Coalescent argumentation

Argumentation 9 (5):837-852 (1995)
  Copy   BIBTEX

Abstract

Coalescent argumentation is a normative ideal that involves the joining together of two disparate claims through recognition and exploration of opposing positions. By uncovering the crucial connection between a claim and the attitudes, beliefs, feelings, values and needs to which it is connected dispute partners are able to identify points of agreement and disagreement. These points can then be utilized to effect coalescence, a joining or merging of divergent positions, by forming the basis for a mutual investigation of non-conflictual options that might otherwise have remained unconsidered. The essay proceeds by defining and discussing ‘argument’, ‘position’ and ‘understanding’. These notions are then brought together to outline the concept of coalescent reasoning

Links

PhilArchive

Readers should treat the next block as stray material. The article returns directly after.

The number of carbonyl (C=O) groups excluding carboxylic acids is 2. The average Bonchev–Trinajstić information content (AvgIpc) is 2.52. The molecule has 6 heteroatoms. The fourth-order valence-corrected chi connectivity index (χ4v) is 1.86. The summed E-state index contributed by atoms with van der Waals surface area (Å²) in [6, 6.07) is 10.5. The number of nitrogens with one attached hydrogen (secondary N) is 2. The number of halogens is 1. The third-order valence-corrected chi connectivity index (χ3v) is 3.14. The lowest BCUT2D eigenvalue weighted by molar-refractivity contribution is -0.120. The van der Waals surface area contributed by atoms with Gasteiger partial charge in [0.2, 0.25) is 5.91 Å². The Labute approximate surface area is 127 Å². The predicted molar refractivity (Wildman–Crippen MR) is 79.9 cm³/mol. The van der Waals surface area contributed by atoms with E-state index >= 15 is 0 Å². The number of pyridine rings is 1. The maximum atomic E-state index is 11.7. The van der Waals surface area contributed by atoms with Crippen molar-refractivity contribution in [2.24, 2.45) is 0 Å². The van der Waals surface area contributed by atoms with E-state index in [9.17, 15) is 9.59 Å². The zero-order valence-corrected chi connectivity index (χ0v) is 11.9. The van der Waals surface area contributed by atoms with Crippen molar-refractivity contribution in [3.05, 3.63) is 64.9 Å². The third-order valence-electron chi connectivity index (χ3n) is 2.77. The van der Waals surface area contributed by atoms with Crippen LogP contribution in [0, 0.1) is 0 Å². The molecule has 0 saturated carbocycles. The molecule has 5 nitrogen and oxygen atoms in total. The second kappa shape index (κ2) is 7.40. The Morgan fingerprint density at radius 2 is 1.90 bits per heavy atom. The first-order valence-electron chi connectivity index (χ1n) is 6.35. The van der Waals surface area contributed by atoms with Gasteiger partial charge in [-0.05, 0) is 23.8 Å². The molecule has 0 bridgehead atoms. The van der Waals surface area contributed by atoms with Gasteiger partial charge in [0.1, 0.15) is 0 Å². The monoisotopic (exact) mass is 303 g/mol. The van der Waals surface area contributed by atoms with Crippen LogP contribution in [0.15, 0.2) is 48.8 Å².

Upload a copy of this work     Papers currently archived: 93,745

External links

Setup an account with your affiliations in order to access resources via your University's proxy server

Through your library

Analytics

Added to PP
2013-01-18

Downloads
110 (#47,561)

6 months
11 (#1,140,922)

Historical graph of downloads
How can I increase my downloads?

Author's Profile

Michael A. Gilbert
York University

References found in this work

The web of belief.W. V. Quine & J. S. Ullian - 1970 - New York,: Random House. Edited by J. S. Ullian.
The Uses of Argument.Stephen E. Toulmin - 1958 - Philosophy 34 (130):244-245.
The New Rhetoric.Charles Perelman & L. Olbrechts-Tyteca - 1957 - Philosophy Today 1 (1):4-10.
The Uses of Argument.Frederick L. Will & Stephen Toulmin - 1960 - Philosophical Review 69 (3):399.

View all 21 references / Add more references